Whitehall to slash red tape

Govt to end top-down targets
Govt to end top-down targets

The government plans to radically slash red tape in an end to top-down targets.

Andy Burnham, chief secretary to the Treasury, said the government was ready to move away from the era of micro management and give local services more control to set their own priorities in response to local needs.

In an interview with the Guardian Mr Burhnam said some key targets would remain but around 110 Whitehall targets would be abandoned.

Instead progress will be monitored with softer indicators of national and local performance. Priorities will be set by councils, primary care trusts and service chiefs in response to local needs.

He said: "This is the opening of a new chapter.If we get this right, the style of government will feel different. We want to give out a message of more trust in public bodies."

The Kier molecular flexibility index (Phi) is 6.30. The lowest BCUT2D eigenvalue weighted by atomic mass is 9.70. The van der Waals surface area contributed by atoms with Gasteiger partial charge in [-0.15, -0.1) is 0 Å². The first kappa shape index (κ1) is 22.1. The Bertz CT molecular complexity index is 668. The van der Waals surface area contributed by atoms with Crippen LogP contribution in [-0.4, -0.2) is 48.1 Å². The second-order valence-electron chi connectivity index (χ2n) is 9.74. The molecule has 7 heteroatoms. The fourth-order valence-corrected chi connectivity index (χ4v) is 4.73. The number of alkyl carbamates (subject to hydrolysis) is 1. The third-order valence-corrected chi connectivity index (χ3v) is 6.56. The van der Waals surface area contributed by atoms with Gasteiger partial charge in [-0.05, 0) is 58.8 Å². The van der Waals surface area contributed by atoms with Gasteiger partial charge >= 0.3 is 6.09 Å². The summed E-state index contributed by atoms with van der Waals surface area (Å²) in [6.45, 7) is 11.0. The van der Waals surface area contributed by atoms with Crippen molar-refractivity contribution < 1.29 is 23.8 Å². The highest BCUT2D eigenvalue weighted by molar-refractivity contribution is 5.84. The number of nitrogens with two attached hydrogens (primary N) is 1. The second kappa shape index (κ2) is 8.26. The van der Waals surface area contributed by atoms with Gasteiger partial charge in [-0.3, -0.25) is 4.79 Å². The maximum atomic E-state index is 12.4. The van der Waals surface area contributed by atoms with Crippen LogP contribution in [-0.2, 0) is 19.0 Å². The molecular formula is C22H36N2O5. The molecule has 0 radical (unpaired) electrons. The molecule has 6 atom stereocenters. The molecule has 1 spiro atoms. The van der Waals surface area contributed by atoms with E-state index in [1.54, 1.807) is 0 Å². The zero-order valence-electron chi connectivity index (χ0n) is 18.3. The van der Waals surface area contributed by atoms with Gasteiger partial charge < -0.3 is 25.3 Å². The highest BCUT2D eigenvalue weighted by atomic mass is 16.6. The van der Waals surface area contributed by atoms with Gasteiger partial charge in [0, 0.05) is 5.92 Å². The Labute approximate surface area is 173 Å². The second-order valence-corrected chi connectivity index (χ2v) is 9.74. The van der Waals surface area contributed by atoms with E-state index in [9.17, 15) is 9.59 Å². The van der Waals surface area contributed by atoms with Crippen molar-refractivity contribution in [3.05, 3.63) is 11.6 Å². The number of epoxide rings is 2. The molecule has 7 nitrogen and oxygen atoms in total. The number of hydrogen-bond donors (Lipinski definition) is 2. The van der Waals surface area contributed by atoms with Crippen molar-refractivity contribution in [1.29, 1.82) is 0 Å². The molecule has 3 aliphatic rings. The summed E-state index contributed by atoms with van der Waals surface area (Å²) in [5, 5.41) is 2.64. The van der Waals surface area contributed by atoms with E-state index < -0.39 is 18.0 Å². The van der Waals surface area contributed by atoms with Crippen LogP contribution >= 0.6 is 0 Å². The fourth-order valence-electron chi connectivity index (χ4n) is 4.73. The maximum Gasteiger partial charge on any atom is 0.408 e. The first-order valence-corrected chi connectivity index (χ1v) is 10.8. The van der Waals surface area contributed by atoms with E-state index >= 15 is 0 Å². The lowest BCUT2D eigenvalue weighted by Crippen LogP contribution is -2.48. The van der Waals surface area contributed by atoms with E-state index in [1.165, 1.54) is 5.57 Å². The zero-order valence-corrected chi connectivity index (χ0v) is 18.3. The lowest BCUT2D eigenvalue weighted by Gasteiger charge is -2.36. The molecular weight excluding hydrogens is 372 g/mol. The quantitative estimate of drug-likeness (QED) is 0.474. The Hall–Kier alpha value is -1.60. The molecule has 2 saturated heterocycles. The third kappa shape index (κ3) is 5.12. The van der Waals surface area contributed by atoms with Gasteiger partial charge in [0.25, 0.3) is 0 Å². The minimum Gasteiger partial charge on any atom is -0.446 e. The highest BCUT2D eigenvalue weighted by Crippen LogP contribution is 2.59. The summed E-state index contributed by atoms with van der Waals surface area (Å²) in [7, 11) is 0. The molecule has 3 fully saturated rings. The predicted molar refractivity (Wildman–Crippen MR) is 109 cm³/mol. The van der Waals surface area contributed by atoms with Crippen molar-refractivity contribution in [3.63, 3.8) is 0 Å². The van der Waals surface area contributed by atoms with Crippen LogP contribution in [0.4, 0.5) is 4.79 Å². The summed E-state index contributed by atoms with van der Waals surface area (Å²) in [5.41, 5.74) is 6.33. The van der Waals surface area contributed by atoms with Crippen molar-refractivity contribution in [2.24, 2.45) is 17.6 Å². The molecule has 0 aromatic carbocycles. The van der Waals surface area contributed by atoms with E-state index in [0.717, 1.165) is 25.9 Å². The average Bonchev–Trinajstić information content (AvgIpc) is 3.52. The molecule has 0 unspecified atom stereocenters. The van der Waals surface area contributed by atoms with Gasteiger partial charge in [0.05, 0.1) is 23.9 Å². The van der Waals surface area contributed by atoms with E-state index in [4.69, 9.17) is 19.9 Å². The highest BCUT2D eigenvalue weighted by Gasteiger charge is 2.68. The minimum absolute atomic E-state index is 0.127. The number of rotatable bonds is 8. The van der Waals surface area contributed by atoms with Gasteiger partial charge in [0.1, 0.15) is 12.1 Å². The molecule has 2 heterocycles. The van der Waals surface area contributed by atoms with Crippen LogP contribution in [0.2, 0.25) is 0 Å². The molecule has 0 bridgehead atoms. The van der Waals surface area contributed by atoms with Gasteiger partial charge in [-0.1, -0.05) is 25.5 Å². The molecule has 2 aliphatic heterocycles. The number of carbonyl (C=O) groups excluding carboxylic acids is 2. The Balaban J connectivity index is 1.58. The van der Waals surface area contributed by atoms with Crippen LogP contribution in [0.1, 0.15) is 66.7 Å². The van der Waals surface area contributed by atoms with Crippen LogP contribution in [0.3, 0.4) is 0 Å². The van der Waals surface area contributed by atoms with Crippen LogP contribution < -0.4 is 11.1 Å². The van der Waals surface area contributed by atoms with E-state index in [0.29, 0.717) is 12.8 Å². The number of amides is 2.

Mr Burnham told the newspaper: "We will avoid wherever possible the more crude approach of setting a one-size-fits-all target that is dropped down from on high.

"The direction of travel is for public services to look and feel differently in different parts of the country. We want them to face downwards and outwards, having a dialogue with their local communities rather than with the centre."

He denied this marked a U-turn by the government and instead insisted it was a natural evolution in its approach to public services.

Targets were appropriate ten years ago when the government was restoring public services after decades of under-investment, he said.

Mr Burnham continued: "I'd defend to the hilt that they were right for their time. But, over time, they implied a lack of trust.

"The problem with lots of targets is that they encouraged people to look upwards to Whitehall and tick the boxes provided for them.

"Instead, we want people to look outwards and downwards."

Top-down targets were introduced in 1998 when the then chancellor Gordon Brown announced moves to boost public service investment.

Whitehall has set targets for everything from GCSE pass rates to teenage pregnancies. They have been often bitterly opposed by doctors, teachers and public servants.


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